Most Patients With β-Thalassemia Achieve Transfusion Independence With Exa-Cel Therapy


Exa-cel was recently approved for treating sickle cell disease under the name Casgevy.

The CLIMB THAL 111 trial met its primary endpoint of achieving transfusion independence for 12 continuous months (TI12) in patients with transfusion-dependent β-thalassemia treated with exagamglogene autotemcel (exa-cel; Vertex Pharmaceuticals, CRISPR Therapeutics) CRISPR-based gene-edited cell therapy.

Updated data from CLIMB 111 were presented at the 2023 American Society of Hematology (ASH) Annual Meeting & Exposition, held December 9-12, in San Diego, California, by Franco Locatelli, MD, PhD, Head, Department of Pediatric Hematology and Oncology, IRCCS Bambino Gesu Children’s Hospital, Rome, and Full Professor of Pediatrics, Sapienza, University of Rome, Italy.

“We observed transfusion independence in most patients given exa-cel... Rapid, robust, and durable increases in total hemoglobin is associated with pancellular distribution of fetal hemoglobin... Stable allelic editing in b one marrow and peripheral blood demonstrate a durable benefit for the patient and the safety profile is consistent with myeloablative busulfan conditioning and autologous transplantation. There was no difference between efficacy profile and safety between the adults and the adolescents,” Locatelli said during his presentation.

As of the January 16, 2023, cutoff date, 52 participants with both β0/β0 and non-genotypes have been infused in CLIMB THAL-111. These patients had a mean age of 21.5 years (standard deviation [SD], 6.7) and over half (n = 31) had a β0/β0 or β0/β0-like genotype. Patients had a historical mean of 36.0 (range, 11-71) red blood cell (RBC) transfusions per year.

WATCH NOW: Haydar Frangoul, MD, on Clinically Meaningful and QoL Improvements in Sickle Cell With Exa-Cel

“At the end of this study, participants are offered to enter into the long-term follow-up study for 13 additional years, the CLIMB 131 study,” Locatelli said during his presentation.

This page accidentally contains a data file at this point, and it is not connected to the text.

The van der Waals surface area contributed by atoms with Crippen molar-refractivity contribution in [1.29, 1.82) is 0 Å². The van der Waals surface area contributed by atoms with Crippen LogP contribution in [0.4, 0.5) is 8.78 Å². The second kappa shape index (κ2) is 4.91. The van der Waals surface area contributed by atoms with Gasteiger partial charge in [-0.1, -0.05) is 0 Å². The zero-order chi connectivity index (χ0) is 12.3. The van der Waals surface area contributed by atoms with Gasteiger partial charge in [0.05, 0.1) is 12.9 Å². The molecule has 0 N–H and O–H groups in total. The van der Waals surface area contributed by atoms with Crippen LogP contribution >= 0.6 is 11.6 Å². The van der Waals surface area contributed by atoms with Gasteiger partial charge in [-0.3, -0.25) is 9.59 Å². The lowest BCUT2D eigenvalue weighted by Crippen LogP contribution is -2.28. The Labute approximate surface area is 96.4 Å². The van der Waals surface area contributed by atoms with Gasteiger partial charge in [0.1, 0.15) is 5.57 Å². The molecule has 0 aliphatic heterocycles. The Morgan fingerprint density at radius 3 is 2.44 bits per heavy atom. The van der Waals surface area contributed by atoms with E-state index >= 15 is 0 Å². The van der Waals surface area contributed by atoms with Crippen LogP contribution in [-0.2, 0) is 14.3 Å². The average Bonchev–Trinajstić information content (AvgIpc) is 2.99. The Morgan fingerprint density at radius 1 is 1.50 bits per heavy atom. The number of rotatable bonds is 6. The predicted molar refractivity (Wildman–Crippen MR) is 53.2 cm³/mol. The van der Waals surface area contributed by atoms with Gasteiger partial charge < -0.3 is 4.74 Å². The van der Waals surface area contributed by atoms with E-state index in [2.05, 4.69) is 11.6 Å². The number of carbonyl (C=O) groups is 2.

Most patients needed 1 cycle of mobilization and the mean dose was 8.4 (range, 3.0-19.7) x 106 CD34- cells/kg. The median time to neutrophil engraftment was 29.0 days (range, 12-56) and 44.0 days (range, 20-200) to platelet engraftment.

Investigators found that 91.4% of patients (n = 32) in the efficacy set reached TI12 (95% CI [76.9-98.2]; P <.0001) which has lasted for a mean of 22.5 months (range, 13.3-45.1).Transfusions were stopped after a mean of 35.2 days and all patients that achieved TI12 have remained transfusion independent. The 3 patients who did not achieve TI12 stopped transfusions at 14.5, 12.2, and 21.6 months after infusion and were transfusion-free for 10.3, 7.0, and 2.8 months, respectively. One of these participants had an 83.9% reduction in annualized RBC transfusion and 2 others have been transfusion free for 7.3 and 4.0 months as of the data cutoff date.

Locatelli and colleagues have seen consistent efficacy across adolescents and adults with TDT in terms of time without RBC transfusion and total hemoglobin and fetal hemoglobin. Investigators also found durable bo9ne marrow and peripheral blood allelic editing through follow-up time, which may indicate a long-term meaningful benefit after exa-cel infusion.

Patients also recorded substantial and clinically meaningful improvements across all instruments measuring quality of life and all domains, including general health, physical, emotional social functional wellbeing, and bone marrow transplantation.

The safety profile was consistent with autologous transplantation after myeloablative conditioning. There were no patient deaths or malignancies. There were 5 cases of venooccclusive disease that required intensive ventilation or dialysis which resolved after treatment. Adverse event frequency decreased over time, with most occurring within the first 3 months after treatment.

“All in all, these data suggest that exa-cel has the potential to provide a one-time functional cure to patients with TDT,” Locatelli concluded.

Click here to read more coverage of the ASH 2023 meeting.

Locatelli F, Lang P, Wall D, et al. Exagamglogene autotemcel for transfusion-dependent β-thalassemia. Presented at: 2023 ASH Annual Meeting & Exposition, December 9-12; San Diego, California. Abstract #1053
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